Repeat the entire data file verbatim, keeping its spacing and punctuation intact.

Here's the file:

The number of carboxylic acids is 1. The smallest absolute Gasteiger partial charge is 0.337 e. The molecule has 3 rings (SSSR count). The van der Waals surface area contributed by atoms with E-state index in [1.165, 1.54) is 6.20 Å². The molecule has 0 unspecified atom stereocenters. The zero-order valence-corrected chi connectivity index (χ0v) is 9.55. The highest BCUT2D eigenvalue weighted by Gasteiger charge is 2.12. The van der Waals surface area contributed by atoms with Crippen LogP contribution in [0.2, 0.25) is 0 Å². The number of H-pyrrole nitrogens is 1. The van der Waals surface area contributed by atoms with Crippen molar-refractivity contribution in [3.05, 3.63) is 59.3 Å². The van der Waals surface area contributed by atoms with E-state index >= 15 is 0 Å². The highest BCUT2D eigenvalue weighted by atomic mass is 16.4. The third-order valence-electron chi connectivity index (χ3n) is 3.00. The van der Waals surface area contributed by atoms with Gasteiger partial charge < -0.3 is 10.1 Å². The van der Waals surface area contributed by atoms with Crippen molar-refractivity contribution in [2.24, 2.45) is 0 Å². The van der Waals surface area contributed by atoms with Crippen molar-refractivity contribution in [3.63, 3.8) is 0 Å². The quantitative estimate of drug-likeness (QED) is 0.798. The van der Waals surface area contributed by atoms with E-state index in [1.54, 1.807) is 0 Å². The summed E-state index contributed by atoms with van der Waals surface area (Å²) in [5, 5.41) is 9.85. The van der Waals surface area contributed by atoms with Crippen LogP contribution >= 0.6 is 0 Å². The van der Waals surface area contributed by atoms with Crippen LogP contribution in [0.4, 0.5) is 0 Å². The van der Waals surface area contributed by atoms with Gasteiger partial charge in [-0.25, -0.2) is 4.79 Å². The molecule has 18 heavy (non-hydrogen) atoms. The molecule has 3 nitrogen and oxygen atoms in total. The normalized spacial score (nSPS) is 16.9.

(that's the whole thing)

The number of carboxylic acids is 1. The smallest absolute Gasteiger partial charge is 0.337 e. The molecule has 3 rings (SSSR count). The van der Waals surface area contributed by atoms with E-state index in [1.165, 1.54) is 6.20 Å². The molecule has 0 unspecified atom stereocenters. The zero-order valence-corrected chi connectivity index (χ0v) is 9.55. The highest BCUT2D eigenvalue weighted by Gasteiger charge is 2.12. The van der Waals surface area contributed by atoms with Crippen LogP contribution in [0.2, 0.25) is 0 Å². The number of H-pyrrole nitrogens is 1. The van der Waals surface area contributed by atoms with Crippen molar-refractivity contribution in [3.05, 3.63) is 59.3 Å². The van der Waals surface area contributed by atoms with E-state index >= 15 is 0 Å². The highest BCUT2D eigenvalue weighted by atomic mass is 16.4. The third-order valence-electron chi connectivity index (χ3n) is 3.00. The van der Waals surface area contributed by atoms with Gasteiger partial charge < -0.3 is 10.1 Å². The van der Waals surface area contributed by atoms with Crippen molar-refractivity contribution in [2.24, 2.45) is 0 Å². The van der Waals surface area contributed by atoms with Crippen molar-refractivity contribution in [3.63, 3.8) is 0 Å². The quantitative estimate of drug-likeness (QED) is 0.798. The van der Waals surface area contributed by atoms with E-state index in [1.54, 1.807) is 0 Å². The summed E-state index contributed by atoms with van der Waals surface area (Å²) in [5, 5.41) is 9.85. The van der Waals surface area contributed by atoms with Crippen LogP contribution >= 0.6 is 0 Å². The van der Waals surface area contributed by atoms with Crippen LogP contribution in [0.4, 0.5) is 0 Å². The van der Waals surface area contributed by atoms with Gasteiger partial charge in [-0.25, -0.2) is 4.79 Å². The molecule has 18 heavy (non-hydrogen) atoms. The molecule has 3 nitrogen and oxygen atoms in total. The normalized spacial score (nSPS) is 16.9.